How can I add more fun, play, socialising and enjoyment to my child’s life? 

  • Discover new playgrounds and parks in your local area for a play and picnic. Type “playground” into Google maps and it will show you all the nearby playgrounds. 
  • Become a member of your local library. It’s free to borrow books, DVDs and CDs. Some libraries even have toy libraries. Most libraries run free activities for young children during the week and school holiday activities for older children. 
  • Visit your local Community Centre or Neighbourhood Centre to find out what programs they run for children.  
  • For children aged 0-5, join a local playgroup. You can use this website to find a playgroup near you . Once you find a playgroup, call the Playgroup Coordinator and organise to visit a session with your child(ren). There may be a very small cost per session. Becoming a member of Playgroup NSW is free. You can sign up to become a Playgroup NSW member here: 
  • The Ukrainian Youth Centre in Lidcombe, regularly organises events for children and young people. You can find out more on their website or Facebook page 
  • Some online classes can be more affordable than in person classes. For example, there is an online choir for children aged 4-15 years that costs $7.50 per class if you pay for one month (four classes) at a time ($30/month). Classes are once a week for 30 minutes.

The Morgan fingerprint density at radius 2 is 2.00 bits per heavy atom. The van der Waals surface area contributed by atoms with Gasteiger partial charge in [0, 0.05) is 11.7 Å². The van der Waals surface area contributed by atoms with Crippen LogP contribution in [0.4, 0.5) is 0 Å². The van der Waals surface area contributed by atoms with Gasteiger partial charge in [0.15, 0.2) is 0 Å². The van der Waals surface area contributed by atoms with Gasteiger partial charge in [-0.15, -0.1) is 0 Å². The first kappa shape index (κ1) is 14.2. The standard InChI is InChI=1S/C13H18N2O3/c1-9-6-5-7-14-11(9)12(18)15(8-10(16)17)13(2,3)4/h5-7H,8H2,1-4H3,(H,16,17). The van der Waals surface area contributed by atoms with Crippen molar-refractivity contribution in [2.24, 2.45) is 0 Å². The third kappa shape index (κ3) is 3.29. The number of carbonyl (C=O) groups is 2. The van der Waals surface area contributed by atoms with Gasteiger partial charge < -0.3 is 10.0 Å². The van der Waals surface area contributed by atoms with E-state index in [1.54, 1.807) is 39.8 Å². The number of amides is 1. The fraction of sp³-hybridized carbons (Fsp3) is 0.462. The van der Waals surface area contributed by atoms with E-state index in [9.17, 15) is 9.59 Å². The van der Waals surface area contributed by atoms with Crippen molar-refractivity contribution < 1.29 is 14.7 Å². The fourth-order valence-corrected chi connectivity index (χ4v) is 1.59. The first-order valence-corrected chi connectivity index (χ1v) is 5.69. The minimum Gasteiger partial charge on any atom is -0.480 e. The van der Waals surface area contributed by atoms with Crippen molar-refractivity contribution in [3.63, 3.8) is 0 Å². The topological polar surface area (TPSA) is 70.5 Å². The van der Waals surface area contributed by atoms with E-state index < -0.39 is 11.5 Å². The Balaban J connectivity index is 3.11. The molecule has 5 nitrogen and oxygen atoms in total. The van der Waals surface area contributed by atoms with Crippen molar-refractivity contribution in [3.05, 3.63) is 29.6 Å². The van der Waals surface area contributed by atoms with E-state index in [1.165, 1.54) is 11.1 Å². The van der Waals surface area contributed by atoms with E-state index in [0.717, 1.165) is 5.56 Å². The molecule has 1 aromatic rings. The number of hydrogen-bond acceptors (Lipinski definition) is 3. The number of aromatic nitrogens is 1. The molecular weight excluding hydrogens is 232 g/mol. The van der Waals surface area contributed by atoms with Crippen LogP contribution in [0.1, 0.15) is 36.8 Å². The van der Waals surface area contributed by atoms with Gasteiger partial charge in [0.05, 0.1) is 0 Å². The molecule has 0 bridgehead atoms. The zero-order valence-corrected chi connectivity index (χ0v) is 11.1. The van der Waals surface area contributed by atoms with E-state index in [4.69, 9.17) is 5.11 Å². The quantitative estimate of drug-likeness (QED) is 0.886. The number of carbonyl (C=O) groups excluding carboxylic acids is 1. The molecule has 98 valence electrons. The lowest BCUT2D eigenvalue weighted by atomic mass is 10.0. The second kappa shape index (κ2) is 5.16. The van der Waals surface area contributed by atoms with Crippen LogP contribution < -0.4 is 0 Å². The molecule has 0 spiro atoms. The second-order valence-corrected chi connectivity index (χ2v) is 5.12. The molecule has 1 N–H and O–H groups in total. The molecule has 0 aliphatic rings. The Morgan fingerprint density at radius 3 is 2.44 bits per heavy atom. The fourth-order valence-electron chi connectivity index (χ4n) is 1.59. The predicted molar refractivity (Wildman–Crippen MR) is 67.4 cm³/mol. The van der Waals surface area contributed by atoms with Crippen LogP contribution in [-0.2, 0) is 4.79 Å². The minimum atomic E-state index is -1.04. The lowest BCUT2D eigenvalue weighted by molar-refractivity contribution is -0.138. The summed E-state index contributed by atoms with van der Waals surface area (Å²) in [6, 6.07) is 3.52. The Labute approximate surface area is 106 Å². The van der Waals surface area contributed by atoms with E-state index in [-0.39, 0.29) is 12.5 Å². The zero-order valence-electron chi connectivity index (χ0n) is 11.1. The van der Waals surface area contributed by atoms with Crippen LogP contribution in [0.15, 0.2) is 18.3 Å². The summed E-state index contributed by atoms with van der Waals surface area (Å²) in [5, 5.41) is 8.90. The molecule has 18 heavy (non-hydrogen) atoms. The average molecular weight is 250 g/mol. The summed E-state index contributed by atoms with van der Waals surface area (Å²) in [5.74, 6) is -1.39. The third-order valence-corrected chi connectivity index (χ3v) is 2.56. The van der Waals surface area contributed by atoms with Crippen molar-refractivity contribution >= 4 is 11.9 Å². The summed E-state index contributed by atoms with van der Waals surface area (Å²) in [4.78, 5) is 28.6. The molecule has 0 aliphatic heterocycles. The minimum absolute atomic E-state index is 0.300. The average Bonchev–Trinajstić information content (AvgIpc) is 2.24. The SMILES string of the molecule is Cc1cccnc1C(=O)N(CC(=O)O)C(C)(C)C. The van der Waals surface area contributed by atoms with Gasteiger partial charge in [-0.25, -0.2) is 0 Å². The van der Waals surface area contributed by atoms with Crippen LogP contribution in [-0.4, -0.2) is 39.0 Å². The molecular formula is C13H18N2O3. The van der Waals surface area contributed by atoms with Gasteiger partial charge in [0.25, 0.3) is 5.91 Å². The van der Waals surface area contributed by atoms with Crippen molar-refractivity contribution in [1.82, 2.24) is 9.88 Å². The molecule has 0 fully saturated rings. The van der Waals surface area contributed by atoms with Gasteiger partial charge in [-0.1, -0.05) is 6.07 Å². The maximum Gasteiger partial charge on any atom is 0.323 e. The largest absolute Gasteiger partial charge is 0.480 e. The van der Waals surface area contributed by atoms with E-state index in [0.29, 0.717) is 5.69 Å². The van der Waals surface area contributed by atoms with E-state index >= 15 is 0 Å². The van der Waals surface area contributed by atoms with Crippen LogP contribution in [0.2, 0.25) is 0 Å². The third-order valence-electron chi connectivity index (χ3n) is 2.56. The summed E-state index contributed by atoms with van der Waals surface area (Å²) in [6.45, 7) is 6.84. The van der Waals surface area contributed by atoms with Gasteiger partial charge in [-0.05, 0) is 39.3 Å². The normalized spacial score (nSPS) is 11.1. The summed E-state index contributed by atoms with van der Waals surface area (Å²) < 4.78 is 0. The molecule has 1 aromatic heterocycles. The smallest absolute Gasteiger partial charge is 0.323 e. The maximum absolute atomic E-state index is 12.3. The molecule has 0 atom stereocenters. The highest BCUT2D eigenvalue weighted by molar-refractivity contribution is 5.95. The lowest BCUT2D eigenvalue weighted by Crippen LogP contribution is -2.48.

Who can parents reach out to for further support for themselves and their family members? 

  • For emergencies, call 000. Don’t worry if you don’t speak English, just say “I need a Ukrainian interpreter” and they will bring in a phone interpreter. 
  • Limited, short-term settlement support is available through SSI in Sydney and Northern NSW – or 02 9685 0100.  
  • STARTTS For free individual counselling (online or over the phone) – Call (02) 9646 6800 
  • The Witness to War Telephone Support Line (1800 845 198) is staffed by Ukrainian-speaking Client Support Workers on Monday – Friday 9am – 4pm. They offer needs assessments, brief supportive counselling, referrals and information. 
  • For 24/7 telephone counselling for children and young people – Kids Helpline 1800 55 1800 – If your child needs an interpreter, tell them to call TIS first on 131 450 and they will call Kids Helpline for your child with an interpreter included in the call 
  • For 24/7 counselling for people of all ages – Lifeline – 13 11 14. You can select an option for an interpreter when you call this number. 

For assistance with visa applications call: 

  • RACS – Refugee Advice and Casework Service. Call (02) 8317 6500 
  • Legal Aid Refugee Service. Call – (02) 8713 6725 
  • Jesuit Refugee Services. Legal Support. Call – (02) 9356 3888 

Organisations representing Ukrainians in NSW, Australia:  

  • Australian Federation of Ukrainian Organisations ( 
  • Ukrainian Council of NSW ( 
  • – Has useful information for newly arrived displaced Ukrainians 
  • Every Saturday from 10am -12pm there is a “Meet & Greet” at the Ukrainian Youth Centre, Address: 3 John St, Lidcombe NSW 2141